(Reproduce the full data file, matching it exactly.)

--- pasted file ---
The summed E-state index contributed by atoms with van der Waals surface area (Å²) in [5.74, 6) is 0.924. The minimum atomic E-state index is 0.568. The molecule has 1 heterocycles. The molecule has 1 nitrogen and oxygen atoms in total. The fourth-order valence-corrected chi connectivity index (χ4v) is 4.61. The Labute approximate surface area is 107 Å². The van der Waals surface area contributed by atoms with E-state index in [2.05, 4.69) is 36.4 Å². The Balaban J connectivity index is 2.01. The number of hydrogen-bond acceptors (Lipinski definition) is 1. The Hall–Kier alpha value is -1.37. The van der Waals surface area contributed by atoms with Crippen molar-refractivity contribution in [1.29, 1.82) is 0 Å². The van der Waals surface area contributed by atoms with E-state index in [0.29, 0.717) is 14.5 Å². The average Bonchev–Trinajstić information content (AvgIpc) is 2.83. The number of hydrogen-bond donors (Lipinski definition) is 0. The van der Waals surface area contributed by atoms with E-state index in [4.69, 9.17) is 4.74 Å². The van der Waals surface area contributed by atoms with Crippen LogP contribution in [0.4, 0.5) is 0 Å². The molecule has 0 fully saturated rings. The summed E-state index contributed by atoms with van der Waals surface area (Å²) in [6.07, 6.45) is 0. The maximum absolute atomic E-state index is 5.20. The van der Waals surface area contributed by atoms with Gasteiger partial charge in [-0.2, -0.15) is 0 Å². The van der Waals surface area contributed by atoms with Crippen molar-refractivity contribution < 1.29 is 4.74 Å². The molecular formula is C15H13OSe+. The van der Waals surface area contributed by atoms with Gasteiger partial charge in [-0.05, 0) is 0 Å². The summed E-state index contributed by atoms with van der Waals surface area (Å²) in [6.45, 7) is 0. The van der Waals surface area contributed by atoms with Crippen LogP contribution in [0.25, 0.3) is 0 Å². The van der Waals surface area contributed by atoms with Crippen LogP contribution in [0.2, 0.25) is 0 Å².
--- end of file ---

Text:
The summed E-state index contributed by atoms with van der Waals surface area (Å²) in [5.74, 6) is 0.924. The minimum atomic E-state index is 0.568. The molecule has 1 heterocycles. The molecule has 1 nitrogen and oxygen atoms in total. The fourth-order valence-corrected chi connectivity index (χ4v) is 4.61. The Labute approximate surface area is 107 Å². The van der Waals surface area contributed by atoms with E-state index in [2.05, 4.69) is 36.4 Å². The Balaban J connectivity index is 2.01. The number of hydrogen-bond acceptors (Lipinski definition) is 1. The Hall–Kier alpha value is -1.37. The van der Waals surface area contributed by atoms with Crippen molar-refractivity contribution in [1.29, 1.82) is 0 Å². The van der Waals surface area contributed by atoms with E-state index in [0.29, 0.717) is 14.5 Å². The average Bonchev–Trinajstić information content (AvgIpc) is 2.83. The number of hydrogen-bond donors (Lipinski definition) is 0. The van der Waals surface area contributed by atoms with E-state index in [4.69, 9.17) is 4.74 Å². The van der Waals surface area contributed by atoms with Crippen LogP contribution in [0.4, 0.5) is 0 Å². The molecule has 0 fully saturated rings. The summed E-state index contributed by atoms with van der Waals surface area (Å²) in [6.07, 6.45) is 0. The maximum absolute atomic E-state index is 5.20. The van der Waals surface area contributed by atoms with Gasteiger partial charge in [-0.2, -0.15) is 0 Å². The van der Waals surface area contributed by atoms with Crippen molar-refractivity contribution < 1.29 is 4.74 Å². The molecular formula is C15H13OSe+. The van der Waals surface area contributed by atoms with Gasteiger partial charge in [-0.05, 0) is 0 Å². The summed E-state index contributed by atoms with van der Waals surface area (Å²) in [6.45, 7) is 0. The van der Waals surface area contributed by atoms with Crippen LogP contribution in [0.25, 0.3) is 0 Å². The van der Waals surface area contributed by atoms with Crippen LogP contribution in [0.2, 0.25) is 0 Å².